The chances are very high that your business claim will still be denied at this point. But this claim submission to the insurance company will still be worthwhile. If they decide to pay the claim rather than face a lawsuit, your fee will be lower if a lawsuit can be avoided.
If the insurance company agrees to cover your claim, there’s still a good chance that it will not agree to pay the full amount your business is entitled to. If this occurs, we’ll try negotiating before we file a lawsuit. If your claim settles in this phase, your fee is lower and your business gets these benefits sooner.
4. Decision to File a Lawsuit against your Insurance Company
- In order to obtain the benefits our clients are due, we will be required to file a lawsuit in most of our cases.
- If your insurance company won’t offer to pay the full amount of your claim without being sued, we’ll promptly start your lawsuit. In most cases, a lawsuit is the only way to force the insurance company to pay these benefits.
- After we commence a lawsuit, each side will exchange information that the other side requests.
- We are often required to file motions with the court in order to force insurers to provide us with all of the information we are entitled to.
- Once we have the documents and information we require, depositions typically follow this exchange of information.
- At any point in this phase (known as the “discovery phase”) settlement negotiations often occur.
- We will continue to press our client’s cases forward unless and until negotiations lead to a fair settlement.
We always move aggressively through the discovery phase and prepare each case for a successful trial. This assures a timely trial and is the best way to facilitate a fair settlement. If a fair settlement isn’t achieved in this discovery phase, the best practice is to start trial as soon as possible.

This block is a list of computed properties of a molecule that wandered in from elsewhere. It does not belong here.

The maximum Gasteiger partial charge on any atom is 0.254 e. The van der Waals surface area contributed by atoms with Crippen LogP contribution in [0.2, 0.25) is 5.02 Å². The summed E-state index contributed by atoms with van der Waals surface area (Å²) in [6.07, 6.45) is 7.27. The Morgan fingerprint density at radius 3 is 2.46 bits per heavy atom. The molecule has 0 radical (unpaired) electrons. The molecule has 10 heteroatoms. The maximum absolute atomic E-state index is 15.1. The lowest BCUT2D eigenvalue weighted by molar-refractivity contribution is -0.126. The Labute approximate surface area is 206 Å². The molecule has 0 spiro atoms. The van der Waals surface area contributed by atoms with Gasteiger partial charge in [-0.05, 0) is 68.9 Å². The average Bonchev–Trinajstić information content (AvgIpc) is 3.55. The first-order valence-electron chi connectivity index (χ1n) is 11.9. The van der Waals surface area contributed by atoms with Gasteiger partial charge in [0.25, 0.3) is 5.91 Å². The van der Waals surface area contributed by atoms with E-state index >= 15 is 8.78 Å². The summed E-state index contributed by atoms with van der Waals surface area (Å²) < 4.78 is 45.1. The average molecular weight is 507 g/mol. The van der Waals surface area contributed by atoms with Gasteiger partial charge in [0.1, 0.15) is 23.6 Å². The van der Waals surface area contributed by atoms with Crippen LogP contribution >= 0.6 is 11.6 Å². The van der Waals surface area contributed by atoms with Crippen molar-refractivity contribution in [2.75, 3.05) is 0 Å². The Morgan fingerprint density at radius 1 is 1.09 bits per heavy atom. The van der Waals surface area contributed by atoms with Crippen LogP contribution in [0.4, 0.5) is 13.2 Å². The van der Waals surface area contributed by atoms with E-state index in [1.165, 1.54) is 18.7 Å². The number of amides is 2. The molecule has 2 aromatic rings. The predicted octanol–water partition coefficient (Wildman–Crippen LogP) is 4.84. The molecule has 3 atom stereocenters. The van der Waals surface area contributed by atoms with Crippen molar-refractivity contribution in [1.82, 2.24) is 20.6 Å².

If a fair settlement can be reached in the discovery phase, our client will pay a lower fee than the percentage we would be due once we start trial.
- “Actions speak louder than words.”
- In some cases, a trial verdict is still the only way to obtain the entire insurance benefit our client is entitled to.
- Our lawyers take cases to trial many times each year.
- Our track record of obtaining major verdicts over the past quarter-century will be factored into the insurance company’s settlement posture.
- Before we need to go to trial for most of our clients, our reputation as a skilled trial firm helps us to achieve strong settlements.
- We build our cases assuming each one will go to verdict.
- By being “trial ready,” good settlement results are more likely to be achieved.
- This is why we do not build our cases to settle. We build our cases to win them at trial. Once this is clear to the other side, they are more likely to come to the table and to be realistic once they do.
While some trial verdicts may be appealed, this is not the norm.
Our appellate team has not lost an appeal in many years. We’re poised to successfully handle appeals when they are filed.
While this additional delay isn’t what our clients prefer, significant post-judgment interest on a verdict that is upheld can be substantial.
Are My Pandemic-Related Business Losses Covered?
Beware: Insurance adjusters and attorneys often misquote or take policy language out of context in order to deny legitimate, covered Business Interruption benefit claims.
Virtually every business insurance policy covers losses due to business interruption. Insurance companies are routinely denying these claims during the pandemic, even when these losses are covered and should be paid.
If the language in your business insurance policy does not specifically (and properly) exclude business interruption losses due to “virus” or “pandemic,” these losses are covered and should be paid by your insurance company.